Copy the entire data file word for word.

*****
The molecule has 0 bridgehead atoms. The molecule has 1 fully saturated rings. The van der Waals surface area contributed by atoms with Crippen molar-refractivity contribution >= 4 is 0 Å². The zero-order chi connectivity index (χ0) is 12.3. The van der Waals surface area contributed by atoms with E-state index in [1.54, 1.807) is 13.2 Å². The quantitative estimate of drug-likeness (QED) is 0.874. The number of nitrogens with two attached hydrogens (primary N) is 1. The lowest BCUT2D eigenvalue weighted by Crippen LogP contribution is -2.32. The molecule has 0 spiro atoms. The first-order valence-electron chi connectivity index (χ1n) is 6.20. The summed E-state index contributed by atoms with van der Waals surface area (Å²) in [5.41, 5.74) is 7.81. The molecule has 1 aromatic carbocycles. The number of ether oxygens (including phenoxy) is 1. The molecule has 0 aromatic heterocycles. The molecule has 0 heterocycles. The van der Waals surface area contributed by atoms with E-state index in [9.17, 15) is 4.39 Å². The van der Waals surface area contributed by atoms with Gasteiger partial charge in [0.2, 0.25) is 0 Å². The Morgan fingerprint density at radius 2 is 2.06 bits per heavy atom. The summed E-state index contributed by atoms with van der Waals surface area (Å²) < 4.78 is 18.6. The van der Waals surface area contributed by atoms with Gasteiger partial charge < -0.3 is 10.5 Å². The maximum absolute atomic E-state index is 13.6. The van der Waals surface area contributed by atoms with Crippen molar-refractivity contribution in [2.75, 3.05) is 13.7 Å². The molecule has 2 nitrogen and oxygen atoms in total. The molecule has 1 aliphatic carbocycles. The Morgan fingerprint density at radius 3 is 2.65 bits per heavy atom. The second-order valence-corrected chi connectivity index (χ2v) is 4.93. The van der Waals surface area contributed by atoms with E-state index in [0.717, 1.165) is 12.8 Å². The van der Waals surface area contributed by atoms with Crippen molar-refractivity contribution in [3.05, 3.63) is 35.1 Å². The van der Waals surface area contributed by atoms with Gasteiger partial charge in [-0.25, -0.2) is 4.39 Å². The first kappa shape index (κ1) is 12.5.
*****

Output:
The molecule has 0 bridgehead atoms. The molecule has 1 fully saturated rings. The van der Waals surface area contributed by atoms with Crippen molar-refractivity contribution >= 4 is 0 Å². The zero-order chi connectivity index (χ0) is 12.3. The van der Waals surface area contributed by atoms with E-state index in [1.54, 1.807) is 13.2 Å². The quantitative estimate of drug-likeness (QED) is 0.874. The number of nitrogens with two attached hydrogens (primary N) is 1. The lowest BCUT2D eigenvalue weighted by Crippen LogP contribution is -2.32. The molecule has 0 spiro atoms. The first-order valence-electron chi connectivity index (χ1n) is 6.20. The summed E-state index contributed by atoms with van der Waals surface area (Å²) in [5.41, 5.74) is 7.81. The molecule has 1 aromatic carbocycles. The number of ether oxygens (including phenoxy) is 1. The molecule has 0 aromatic heterocycles. The molecule has 0 heterocycles. The van der Waals surface area contributed by atoms with E-state index in [9.17, 15) is 4.39 Å². The van der Waals surface area contributed by atoms with Gasteiger partial charge in [0.2, 0.25) is 0 Å². The Morgan fingerprint density at radius 2 is 2.06 bits per heavy atom. The summed E-state index contributed by atoms with van der Waals surface area (Å²) < 4.78 is 18.6. The van der Waals surface area contributed by atoms with Gasteiger partial charge < -0.3 is 10.5 Å². The maximum absolute atomic E-state index is 13.6. The van der Waals surface area contributed by atoms with Crippen molar-refractivity contribution in [2.75, 3.05) is 13.7 Å². The molecule has 2 nitrogen and oxygen atoms in total. The molecule has 1 aliphatic carbocycles. The Morgan fingerprint density at radius 3 is 2.65 bits per heavy atom. The second-order valence-corrected chi connectivity index (χ2v) is 4.93. The van der Waals surface area contributed by atoms with E-state index in [0.717, 1.165) is 12.8 Å². The van der Waals surface area contributed by atoms with Crippen molar-refractivity contribution in [3.05, 3.63) is 35.1 Å². The van der Waals surface area contributed by atoms with Gasteiger partial charge in [-0.25, -0.2) is 4.39 Å². The first kappa shape index (κ1) is 12.5.